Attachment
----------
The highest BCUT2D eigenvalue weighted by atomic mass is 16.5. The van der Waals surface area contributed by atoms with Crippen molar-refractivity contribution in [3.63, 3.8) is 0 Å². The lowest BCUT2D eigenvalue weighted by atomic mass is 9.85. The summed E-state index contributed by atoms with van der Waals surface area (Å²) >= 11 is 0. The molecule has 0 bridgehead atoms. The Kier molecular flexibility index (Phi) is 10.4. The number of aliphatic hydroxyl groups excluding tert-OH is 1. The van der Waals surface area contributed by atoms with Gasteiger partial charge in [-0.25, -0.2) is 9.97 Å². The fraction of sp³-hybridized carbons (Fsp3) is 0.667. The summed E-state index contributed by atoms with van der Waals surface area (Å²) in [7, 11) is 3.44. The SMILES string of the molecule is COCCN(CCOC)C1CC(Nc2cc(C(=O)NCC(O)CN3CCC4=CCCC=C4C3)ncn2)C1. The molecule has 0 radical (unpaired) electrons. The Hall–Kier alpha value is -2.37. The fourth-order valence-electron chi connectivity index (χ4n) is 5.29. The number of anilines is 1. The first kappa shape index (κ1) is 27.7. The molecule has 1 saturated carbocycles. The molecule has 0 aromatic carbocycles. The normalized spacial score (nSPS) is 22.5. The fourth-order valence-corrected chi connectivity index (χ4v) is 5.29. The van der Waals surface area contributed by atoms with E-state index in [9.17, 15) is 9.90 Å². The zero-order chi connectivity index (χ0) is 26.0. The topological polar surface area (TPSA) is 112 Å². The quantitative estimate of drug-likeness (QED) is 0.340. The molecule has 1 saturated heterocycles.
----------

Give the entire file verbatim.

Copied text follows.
The highest BCUT2D eigenvalue weighted by atomic mass is 16.5. The van der Waals surface area contributed by atoms with Crippen molar-refractivity contribution in [3.63, 3.8) is 0 Å². The lowest BCUT2D eigenvalue weighted by atomic mass is 9.85. The summed E-state index contributed by atoms with van der Waals surface area (Å²) >= 11 is 0. The molecule has 0 bridgehead atoms. The Kier molecular flexibility index (Phi) is 10.4. The number of aliphatic hydroxyl groups excluding tert-OH is 1. The van der Waals surface area contributed by atoms with Gasteiger partial charge in [-0.25, -0.2) is 9.97 Å². The fraction of sp³-hybridized carbons (Fsp3) is 0.667. The summed E-state index contributed by atoms with van der Waals surface area (Å²) in [7, 11) is 3.44. The SMILES string of the molecule is COCCN(CCOC)C1CC(Nc2cc(C(=O)NCC(O)CN3CCC4=CCCC=C4C3)ncn2)C1. The molecule has 0 radical (unpaired) electrons. The Hall–Kier alpha value is -2.37. The fourth-order valence-electron chi connectivity index (χ4n) is 5.29. The number of anilines is 1. The first kappa shape index (κ1) is 27.7. The molecule has 1 saturated carbocycles. The molecule has 0 aromatic carbocycles. The normalized spacial score (nSPS) is 22.5. The fourth-order valence-corrected chi connectivity index (χ4v) is 5.29. The van der Waals surface area contributed by atoms with E-state index in [9.17, 15) is 9.90 Å². The zero-order chi connectivity index (χ0) is 26.0. The topological polar surface area (TPSA) is 112 Å². The quantitative estimate of drug-likeness (QED) is 0.340. The molecule has 1 saturated heterocycles.